« AnteriorContinuar »
f ^ K
Who would imagine it possible that in a very few lines so many remote ideas could be brought together?Since 'tis my doom, Love's undershrieve, * Why this reprieve?Why doth my she advowson fly
By candles end,
Life's taper out?
Of enormous and disgusting hyperboles, these may be examples:
By every wind that comes this way,
Send me at least a sigh or two,
As shall themselves make winds to get to you.
In tears I '11 waste these eyes,
All arm'd in brass, the richest dress of war,
All universal consternation:
His bloody eyes he hurls round, his sharp paws Tear up the ground; then runs he wild about, Lashing his angry tail and roaring out. Beasts creep into their dens, and tremble there; Trees, though no wind is stirring, shake with fear; Silence and horror fill the place around;Echo itself dares scarce repeat the sound.
Their fictions were often violent and unnatural. Of his Mistress bathing. The fish around her crowded, as they do To the false light that treacherous fishers shew, And all with as much ease might taken be, As she at first took me;
For ne'er did light so clear Among the waves appear,
The poetical effect of a lover's name upon glass:
My name engrav'd herein
Which, ever since that charm, hath been
Their conceits were sentiments slight and trifling.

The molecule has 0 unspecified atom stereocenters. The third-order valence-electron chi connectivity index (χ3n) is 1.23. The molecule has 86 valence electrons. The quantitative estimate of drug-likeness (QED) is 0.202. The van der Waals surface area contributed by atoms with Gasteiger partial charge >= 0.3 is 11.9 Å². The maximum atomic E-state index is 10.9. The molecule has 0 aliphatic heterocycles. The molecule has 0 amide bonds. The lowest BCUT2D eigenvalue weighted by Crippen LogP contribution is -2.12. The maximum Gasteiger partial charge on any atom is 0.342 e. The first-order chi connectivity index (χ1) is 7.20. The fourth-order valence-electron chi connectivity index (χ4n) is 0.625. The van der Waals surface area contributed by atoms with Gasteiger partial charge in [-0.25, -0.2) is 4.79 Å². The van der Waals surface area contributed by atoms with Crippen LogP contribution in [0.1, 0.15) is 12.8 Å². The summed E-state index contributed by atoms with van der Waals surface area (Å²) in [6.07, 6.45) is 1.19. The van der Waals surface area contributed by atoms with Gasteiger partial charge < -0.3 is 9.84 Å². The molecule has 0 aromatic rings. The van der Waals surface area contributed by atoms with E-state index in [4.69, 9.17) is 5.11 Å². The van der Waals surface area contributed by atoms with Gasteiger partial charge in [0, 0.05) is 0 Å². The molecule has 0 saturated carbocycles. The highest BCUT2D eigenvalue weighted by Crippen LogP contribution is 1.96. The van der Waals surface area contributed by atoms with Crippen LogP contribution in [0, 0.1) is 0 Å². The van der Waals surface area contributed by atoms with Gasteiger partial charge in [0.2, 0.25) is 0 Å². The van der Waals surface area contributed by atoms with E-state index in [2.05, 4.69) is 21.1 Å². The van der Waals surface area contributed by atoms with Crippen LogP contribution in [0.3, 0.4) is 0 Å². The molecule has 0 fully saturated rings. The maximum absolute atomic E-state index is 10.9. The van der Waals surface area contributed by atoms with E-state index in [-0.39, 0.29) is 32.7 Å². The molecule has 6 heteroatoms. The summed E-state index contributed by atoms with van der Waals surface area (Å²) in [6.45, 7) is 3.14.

On an inconstant woman:He enjoys the calmy sunshine now, And no breath stirring hears,
He sees thee gentle, fair and gay, And trusts the faithless April of thy May.
Upon a paper written with the juice of lemon, and read by the fire:
Nothing yet in thee is seen, But when a genial heat warms thee within, A new-born wood of various lines there grows; Here buds an L, and there a B, Here spouts a V, and there a T,
As they sought only for novelty, they did not; , much enquire whether their allusions were to things high or low, elegant or gross: whether they compared the little to the great, or the great to the little.
Physick and Chirurgery for a Lover.
Gently, ah gently, madam, touch
That pain must needs be very much,
Cordials of pity give me now,
The World anda Clock.
Mahol, th' inferior world's fantastic face,
A coal-pit has not often found its poet; but, that it may not want its due honour, Cleiveland has paralleled it with the Sun:
The moderate value of our guiltless ore
Death, a Voyage:
Their thoughts and expressions were sometimes grossly absurd, and such as no figures or licence can reconcile to the understanding. J
A Lover neither dead nor alive:Then down I laid my head Down on cold earth; and for a while was dead, And my freed soul to a strange somewhere fled;
Ah, sottish soul, said I,
When back to its cage again I saw it fly:
Fool to resume her broken chain,
And row her galley here again!
Fool, to that body to return Where it condemn'd and destin'd is to burn! Once dead, how can it be, Death should a thing so pleasant seem to thee, That thou should'st come to live it o'er again in me?
A Lover's heart, a hand grenado:
Wo to her stubborn heart, if once mine come
Into the self-same room;
'Twill tear and blow up all within,
Of both our broken hearts:
Shall out of both one new one make:
The poetical propagation of Light:
The prince's favour is diffus'd o'er all,
From which all fortunes, names, and natures fall:
Then from those wombs of stars, the bride's bright eyes,
At every glance a constellation flies,
In light and power, the all-ey'd firmament:
Then from their beams their jewels' lustres rise:
Donne. VOL. VI. D